Reflections on Constructing Social Problems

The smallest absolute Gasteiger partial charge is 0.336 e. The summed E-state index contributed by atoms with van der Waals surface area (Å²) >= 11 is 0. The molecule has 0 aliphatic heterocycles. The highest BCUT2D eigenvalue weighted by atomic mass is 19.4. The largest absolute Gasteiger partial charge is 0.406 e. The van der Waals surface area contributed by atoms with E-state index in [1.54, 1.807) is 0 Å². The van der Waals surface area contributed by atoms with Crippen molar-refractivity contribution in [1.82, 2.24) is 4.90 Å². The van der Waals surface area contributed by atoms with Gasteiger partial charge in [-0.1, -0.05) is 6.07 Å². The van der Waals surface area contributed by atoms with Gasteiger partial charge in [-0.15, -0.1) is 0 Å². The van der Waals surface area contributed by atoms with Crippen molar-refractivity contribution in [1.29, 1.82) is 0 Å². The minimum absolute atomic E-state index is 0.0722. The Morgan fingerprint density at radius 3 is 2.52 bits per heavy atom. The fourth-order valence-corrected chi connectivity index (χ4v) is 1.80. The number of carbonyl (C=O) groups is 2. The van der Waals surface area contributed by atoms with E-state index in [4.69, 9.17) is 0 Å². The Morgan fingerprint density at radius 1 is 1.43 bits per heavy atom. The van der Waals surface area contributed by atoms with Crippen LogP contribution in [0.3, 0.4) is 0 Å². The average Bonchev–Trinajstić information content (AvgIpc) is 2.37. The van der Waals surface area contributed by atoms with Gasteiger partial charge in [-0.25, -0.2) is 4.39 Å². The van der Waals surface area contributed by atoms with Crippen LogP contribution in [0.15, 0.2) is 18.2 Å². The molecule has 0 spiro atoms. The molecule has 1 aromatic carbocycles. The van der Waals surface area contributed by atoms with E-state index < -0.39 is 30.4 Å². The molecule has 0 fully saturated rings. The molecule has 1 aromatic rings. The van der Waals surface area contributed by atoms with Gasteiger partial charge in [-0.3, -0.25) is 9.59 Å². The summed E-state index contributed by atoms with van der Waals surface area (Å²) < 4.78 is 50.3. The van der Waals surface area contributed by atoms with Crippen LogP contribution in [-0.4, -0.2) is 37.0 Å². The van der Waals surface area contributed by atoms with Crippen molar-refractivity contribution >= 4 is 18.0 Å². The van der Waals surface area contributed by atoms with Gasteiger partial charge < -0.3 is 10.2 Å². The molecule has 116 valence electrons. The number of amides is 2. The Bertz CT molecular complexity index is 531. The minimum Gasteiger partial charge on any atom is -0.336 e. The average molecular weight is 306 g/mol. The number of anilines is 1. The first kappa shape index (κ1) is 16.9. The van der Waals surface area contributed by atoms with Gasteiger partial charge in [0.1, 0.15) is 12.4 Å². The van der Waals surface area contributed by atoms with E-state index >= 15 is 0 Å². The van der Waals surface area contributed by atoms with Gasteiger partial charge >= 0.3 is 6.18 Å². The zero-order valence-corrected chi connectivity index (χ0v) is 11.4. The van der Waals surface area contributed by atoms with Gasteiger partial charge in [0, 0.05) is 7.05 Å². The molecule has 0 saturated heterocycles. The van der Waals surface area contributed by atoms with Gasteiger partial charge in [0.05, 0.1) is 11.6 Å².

This paper is a reflection on Spector and Kitsuse’s claims-making approach to social problems construction, and to the subsequent studies that the approach inspired. Spector and Kitsuse argued that social problems are constructed as putative conditions that justify societal responses designed to manage, if not eliminate, them. Early sections of the paper examine basic themes in the constructionist literature on social problems. Two major themes in this literature focus on how social problems claims-making activities orient to social policy development and institutional interventions. Later sections consider two ways in which the constructionist approach might be expanded to consider additional claims-making contexts and constructionist perspectives. Social problems claims-making in popular culture contexts and Burke’s dramatistic perspective are discussed as examples of how constructionist studies of social problems might be expanded upon.
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